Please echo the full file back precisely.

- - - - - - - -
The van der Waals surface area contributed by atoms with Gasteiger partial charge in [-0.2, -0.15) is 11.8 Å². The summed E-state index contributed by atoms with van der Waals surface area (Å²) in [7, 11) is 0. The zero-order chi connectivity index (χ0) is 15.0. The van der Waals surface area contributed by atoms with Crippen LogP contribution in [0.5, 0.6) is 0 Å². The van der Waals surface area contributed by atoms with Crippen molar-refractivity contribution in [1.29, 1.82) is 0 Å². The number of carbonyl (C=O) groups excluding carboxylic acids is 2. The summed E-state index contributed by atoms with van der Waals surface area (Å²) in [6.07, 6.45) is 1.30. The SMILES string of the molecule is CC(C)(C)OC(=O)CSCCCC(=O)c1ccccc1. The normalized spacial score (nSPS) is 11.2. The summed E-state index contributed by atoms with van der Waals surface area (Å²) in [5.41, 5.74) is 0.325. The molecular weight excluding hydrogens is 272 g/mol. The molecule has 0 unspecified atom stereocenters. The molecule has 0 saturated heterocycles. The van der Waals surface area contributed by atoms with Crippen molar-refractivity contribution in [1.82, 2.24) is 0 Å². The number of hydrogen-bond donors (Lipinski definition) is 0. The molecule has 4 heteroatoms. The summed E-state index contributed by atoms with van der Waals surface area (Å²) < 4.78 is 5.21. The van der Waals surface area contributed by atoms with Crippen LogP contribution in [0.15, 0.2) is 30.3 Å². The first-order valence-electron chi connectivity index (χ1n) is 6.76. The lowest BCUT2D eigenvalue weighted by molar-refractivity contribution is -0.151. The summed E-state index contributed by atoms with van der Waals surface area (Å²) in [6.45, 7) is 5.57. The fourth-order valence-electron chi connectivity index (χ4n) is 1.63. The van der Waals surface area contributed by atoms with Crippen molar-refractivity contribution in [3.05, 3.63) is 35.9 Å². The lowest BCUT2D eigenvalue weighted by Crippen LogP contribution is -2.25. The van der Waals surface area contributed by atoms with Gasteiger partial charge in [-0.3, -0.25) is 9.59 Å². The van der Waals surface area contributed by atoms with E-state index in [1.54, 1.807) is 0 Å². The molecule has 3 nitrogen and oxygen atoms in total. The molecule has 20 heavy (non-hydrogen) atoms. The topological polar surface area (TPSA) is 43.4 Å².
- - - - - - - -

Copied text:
The van der Waals surface area contributed by atoms with Gasteiger partial charge in [-0.2, -0.15) is 11.8 Å². The summed E-state index contributed by atoms with van der Waals surface area (Å²) in [7, 11) is 0. The zero-order chi connectivity index (χ0) is 15.0. The van der Waals surface area contributed by atoms with Crippen LogP contribution in [0.5, 0.6) is 0 Å². The van der Waals surface area contributed by atoms with Crippen molar-refractivity contribution in [1.29, 1.82) is 0 Å². The number of carbonyl (C=O) groups excluding carboxylic acids is 2. The summed E-state index contributed by atoms with van der Waals surface area (Å²) in [6.07, 6.45) is 1.30. The SMILES string of the molecule is CC(C)(C)OC(=O)CSCCCC(=O)c1ccccc1. The normalized spacial score (nSPS) is 11.2. The summed E-state index contributed by atoms with van der Waals surface area (Å²) in [5.41, 5.74) is 0.325. The molecular weight excluding hydrogens is 272 g/mol. The molecule has 0 unspecified atom stereocenters. The molecule has 0 saturated heterocycles. The van der Waals surface area contributed by atoms with Crippen molar-refractivity contribution in [1.82, 2.24) is 0 Å². The number of hydrogen-bond donors (Lipinski definition) is 0. The molecule has 4 heteroatoms. The summed E-state index contributed by atoms with van der Waals surface area (Å²) < 4.78 is 5.21. The van der Waals surface area contributed by atoms with Crippen LogP contribution in [0.15, 0.2) is 30.3 Å². The first-order valence-electron chi connectivity index (χ1n) is 6.76. The lowest BCUT2D eigenvalue weighted by molar-refractivity contribution is -0.151. The summed E-state index contributed by atoms with van der Waals surface area (Å²) in [6.45, 7) is 5.57. The fourth-order valence-electron chi connectivity index (χ4n) is 1.63. The van der Waals surface area contributed by atoms with Crippen molar-refractivity contribution in [3.05, 3.63) is 35.9 Å². The lowest BCUT2D eigenvalue weighted by Crippen LogP contribution is -2.25. The van der Waals surface area contributed by atoms with Gasteiger partial charge in [-0.3, -0.25) is 9.59 Å². The van der Waals surface area contributed by atoms with E-state index in [1.54, 1.807) is 0 Å². The molecule has 3 nitrogen and oxygen atoms in total. The molecule has 20 heavy (non-hydrogen) atoms. The topological polar surface area (TPSA) is 43.4 Å².